Ellis was in W*india*land
A group of 11 Dutch game-entrepeneurs, game-researchers, game-developers and designers were invited by Dutch Culture (centre for international cooperation) to go Roadtrip India. To meet the Indian Industry, government and organisations to learn from each others challenges, opportunities and see how there are possibilities for future cooperations on the topic of games, applied games and play.
Why I initially and mostly wanted to go to India, was to meet Vithika Yadav and her collegeas from Love Matters, since I wished to organise a workshop to create games or digital products and talk about the opportunities to make people play around the problematic topic of female sexuality, taboos and gender diversity. I believe Love matters is doing a great job at breaking boundaries, creating a safe environment to allow people to talk about matters freely, which concerns everyone really.
What Vithika is expressing in this talk, is also what I noticed in this week in India, India is a country of opportunities and upscaling; if you can bring something alive in India, it will grow. And IF you can make something grow in India, it is very well scalable to other countries which are dealing with similar topics and problems, and in need of accessible solutions, such as technology can provide low acces in large scale.
What I during the week discovered are the many differences between Holland and India, we Dutch seems to seek for solutions to problems, while India is much more opportunity driven. That might cause some misunderstandings in conversations, when I explain about the game Coach4Life we developed for the Kidney foundation, people asked: why exclude anyone, why not develop this for heart and diabetes patients too? We first wish to validate our assumptions in a limited target group, and are spending time on that before scaling any solution. I myself had a heart time to explain this thorough and solid approach and felt somewhat guilty since the one questioning me was already so much convinced of the solution I presented, which made me realise that validation might also be done in many other ways then the scientific approach only.
Another difference between the Netherlands and India, is the traffic… I always love to look at the traffic as a game system, there is a playfield, goals, rules and players with different objectives following the same rules. In the Netherlands, we have many many rules, and people do not always comply to all rules, since we do not completely understand due to complexity, and we also use the infrastructuur sort of inefficiënt. In India the opposite, every inch of street is used to it’s max. And there are only two rules really: 1- do not hit anyone in front of you 2 – fill the gap! and if everyone follows these rules… it works! Not always the way you wish, but it sure does work and people get from A to B in most dangerous and scary ways, but it works… I need to think and dream a lot more about this, to find out how we can really use or apply this knowledge in the future, but an eyeopener it was and is!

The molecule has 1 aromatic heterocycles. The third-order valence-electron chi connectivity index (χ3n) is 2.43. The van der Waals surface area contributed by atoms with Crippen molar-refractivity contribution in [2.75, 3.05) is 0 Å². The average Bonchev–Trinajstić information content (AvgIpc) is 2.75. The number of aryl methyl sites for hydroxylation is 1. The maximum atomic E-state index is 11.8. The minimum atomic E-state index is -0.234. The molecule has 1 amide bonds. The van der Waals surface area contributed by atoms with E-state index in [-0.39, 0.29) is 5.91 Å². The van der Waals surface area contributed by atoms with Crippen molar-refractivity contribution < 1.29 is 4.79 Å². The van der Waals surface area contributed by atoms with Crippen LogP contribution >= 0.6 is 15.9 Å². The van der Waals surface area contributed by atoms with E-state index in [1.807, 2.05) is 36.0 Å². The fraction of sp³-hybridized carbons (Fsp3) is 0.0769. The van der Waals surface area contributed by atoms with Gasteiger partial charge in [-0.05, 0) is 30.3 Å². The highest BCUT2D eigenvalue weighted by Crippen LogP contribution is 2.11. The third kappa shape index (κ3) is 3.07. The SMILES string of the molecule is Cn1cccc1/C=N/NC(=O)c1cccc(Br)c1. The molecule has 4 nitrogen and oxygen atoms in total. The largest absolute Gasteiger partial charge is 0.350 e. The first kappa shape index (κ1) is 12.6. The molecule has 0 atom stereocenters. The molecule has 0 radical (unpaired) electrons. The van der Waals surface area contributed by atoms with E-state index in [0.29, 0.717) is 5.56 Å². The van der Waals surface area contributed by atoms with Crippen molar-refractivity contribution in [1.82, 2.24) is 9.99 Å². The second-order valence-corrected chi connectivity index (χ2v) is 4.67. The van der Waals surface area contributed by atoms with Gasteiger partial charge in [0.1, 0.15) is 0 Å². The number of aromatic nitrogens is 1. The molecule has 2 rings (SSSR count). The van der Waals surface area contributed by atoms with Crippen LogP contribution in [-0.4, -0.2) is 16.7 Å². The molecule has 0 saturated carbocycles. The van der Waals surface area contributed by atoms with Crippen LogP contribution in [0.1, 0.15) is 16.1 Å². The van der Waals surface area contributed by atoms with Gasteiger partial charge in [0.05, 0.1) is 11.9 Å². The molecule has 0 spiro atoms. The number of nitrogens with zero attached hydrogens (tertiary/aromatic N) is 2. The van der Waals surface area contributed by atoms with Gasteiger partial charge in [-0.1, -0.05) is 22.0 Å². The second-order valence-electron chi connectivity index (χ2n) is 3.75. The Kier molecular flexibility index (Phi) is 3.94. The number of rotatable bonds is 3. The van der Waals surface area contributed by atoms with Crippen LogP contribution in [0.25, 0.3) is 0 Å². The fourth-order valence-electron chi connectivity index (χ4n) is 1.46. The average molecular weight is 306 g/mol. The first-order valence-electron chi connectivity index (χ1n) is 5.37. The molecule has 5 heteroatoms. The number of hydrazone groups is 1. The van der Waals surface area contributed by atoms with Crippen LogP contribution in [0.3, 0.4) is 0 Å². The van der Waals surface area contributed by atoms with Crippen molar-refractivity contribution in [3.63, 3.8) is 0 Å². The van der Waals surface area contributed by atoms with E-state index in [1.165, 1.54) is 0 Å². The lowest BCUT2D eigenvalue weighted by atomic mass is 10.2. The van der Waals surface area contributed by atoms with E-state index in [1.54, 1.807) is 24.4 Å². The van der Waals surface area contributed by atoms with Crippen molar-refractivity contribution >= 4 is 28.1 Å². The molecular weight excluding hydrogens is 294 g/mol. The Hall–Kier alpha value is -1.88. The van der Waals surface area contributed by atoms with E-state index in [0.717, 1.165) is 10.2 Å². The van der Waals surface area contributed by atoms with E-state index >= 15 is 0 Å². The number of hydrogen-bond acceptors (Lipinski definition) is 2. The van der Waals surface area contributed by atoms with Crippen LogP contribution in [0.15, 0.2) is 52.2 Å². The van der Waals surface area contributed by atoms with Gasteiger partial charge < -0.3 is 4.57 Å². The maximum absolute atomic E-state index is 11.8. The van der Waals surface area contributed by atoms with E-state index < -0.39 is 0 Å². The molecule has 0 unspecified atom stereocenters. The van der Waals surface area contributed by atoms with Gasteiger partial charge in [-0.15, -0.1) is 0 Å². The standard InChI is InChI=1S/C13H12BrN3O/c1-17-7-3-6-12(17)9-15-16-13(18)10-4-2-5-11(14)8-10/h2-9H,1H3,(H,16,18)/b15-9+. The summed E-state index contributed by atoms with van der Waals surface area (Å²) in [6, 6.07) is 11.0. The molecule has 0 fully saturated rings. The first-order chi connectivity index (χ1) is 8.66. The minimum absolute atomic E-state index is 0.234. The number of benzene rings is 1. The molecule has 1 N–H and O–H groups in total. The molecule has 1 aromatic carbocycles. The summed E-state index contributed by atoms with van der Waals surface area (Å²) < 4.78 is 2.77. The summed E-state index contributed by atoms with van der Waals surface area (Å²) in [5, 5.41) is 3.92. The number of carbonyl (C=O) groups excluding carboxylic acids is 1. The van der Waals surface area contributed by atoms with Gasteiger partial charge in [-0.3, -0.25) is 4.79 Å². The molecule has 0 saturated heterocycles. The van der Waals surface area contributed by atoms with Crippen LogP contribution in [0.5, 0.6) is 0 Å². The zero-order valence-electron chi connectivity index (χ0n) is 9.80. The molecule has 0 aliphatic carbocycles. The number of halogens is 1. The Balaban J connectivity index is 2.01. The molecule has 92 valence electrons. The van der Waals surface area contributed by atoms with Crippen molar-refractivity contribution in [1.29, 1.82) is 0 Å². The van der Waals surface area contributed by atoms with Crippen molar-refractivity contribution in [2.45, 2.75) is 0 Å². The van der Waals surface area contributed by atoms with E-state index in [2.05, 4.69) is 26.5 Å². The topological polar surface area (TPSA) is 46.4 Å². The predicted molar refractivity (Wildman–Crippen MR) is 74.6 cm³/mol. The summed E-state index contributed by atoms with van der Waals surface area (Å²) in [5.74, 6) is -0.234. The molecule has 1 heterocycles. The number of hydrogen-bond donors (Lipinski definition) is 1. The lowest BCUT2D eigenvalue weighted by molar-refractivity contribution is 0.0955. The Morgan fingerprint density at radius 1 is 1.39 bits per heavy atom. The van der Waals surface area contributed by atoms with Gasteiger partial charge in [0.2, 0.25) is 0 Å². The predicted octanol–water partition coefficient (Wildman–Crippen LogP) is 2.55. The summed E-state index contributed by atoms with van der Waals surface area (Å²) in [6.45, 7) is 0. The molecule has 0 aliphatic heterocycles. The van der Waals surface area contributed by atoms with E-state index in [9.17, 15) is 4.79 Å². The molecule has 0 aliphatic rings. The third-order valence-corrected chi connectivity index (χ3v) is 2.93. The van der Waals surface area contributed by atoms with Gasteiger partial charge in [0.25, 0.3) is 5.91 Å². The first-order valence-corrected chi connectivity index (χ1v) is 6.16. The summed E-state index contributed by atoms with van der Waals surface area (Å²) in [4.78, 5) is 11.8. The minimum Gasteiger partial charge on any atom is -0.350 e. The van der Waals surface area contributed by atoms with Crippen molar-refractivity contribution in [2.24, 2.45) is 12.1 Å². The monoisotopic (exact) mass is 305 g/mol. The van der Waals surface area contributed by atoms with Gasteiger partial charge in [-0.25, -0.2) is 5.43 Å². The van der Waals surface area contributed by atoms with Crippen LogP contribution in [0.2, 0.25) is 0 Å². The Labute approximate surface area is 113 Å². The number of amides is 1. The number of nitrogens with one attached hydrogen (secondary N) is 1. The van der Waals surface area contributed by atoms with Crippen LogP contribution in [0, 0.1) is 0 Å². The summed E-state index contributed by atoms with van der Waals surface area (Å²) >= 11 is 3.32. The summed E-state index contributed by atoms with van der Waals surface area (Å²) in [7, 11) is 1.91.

During the week we visited universities, companies, had meetings with a the special interest group serious gaming, and conferences were organised for us to present our experiences and discuss together the opportunities, affordance, effectiveness of games, game elements and gamification and their implications.
“We need to learn and recalibrate the vocabulary of interactive products, gamification and games. So we can apply these as a part of a solution to a problem in a certain context, domain or segment and last but not least, take the ROI in account.”
Our last evening of the road trip at the Dutch Embassy party (more info can be read here >>) I had an interesting talk with a guy in E-commerce, he was impressed with the cases we as a team had presented earlier, but he also addressed his concerns for the implications on implementing tools like these her in India, he mentioned the threshold for the non-kids towards games. However much he acknowledges the creativity and learning curve he recognises in his children playing. Then I asked him if he ever plays with his kids, and his face changed radical to a happy smiling face while laughing loud and said: “My wife always tells me to stop playing around with the kids, and get more serious with them, and give them the proper example!” Then I replied to him: “please recognise the importance if this lesson, don’t stop, make sure your children never stop playing, and invite your wife in this play too!” This made him think for a moment, and then he thanked me for that reminder, and promised he would think about this more… playfully!
To conclude, in november we plus different stakeholders we met during this week are trying to organise a game jam (=hackathon) in Delhi to see how we are able to co- create some games seriously.
A photo of our stand-up meeting to conclude our trip, and treasure our collective insights and findings.
- Nasscom partners Netherlands to promote “serious gaming”
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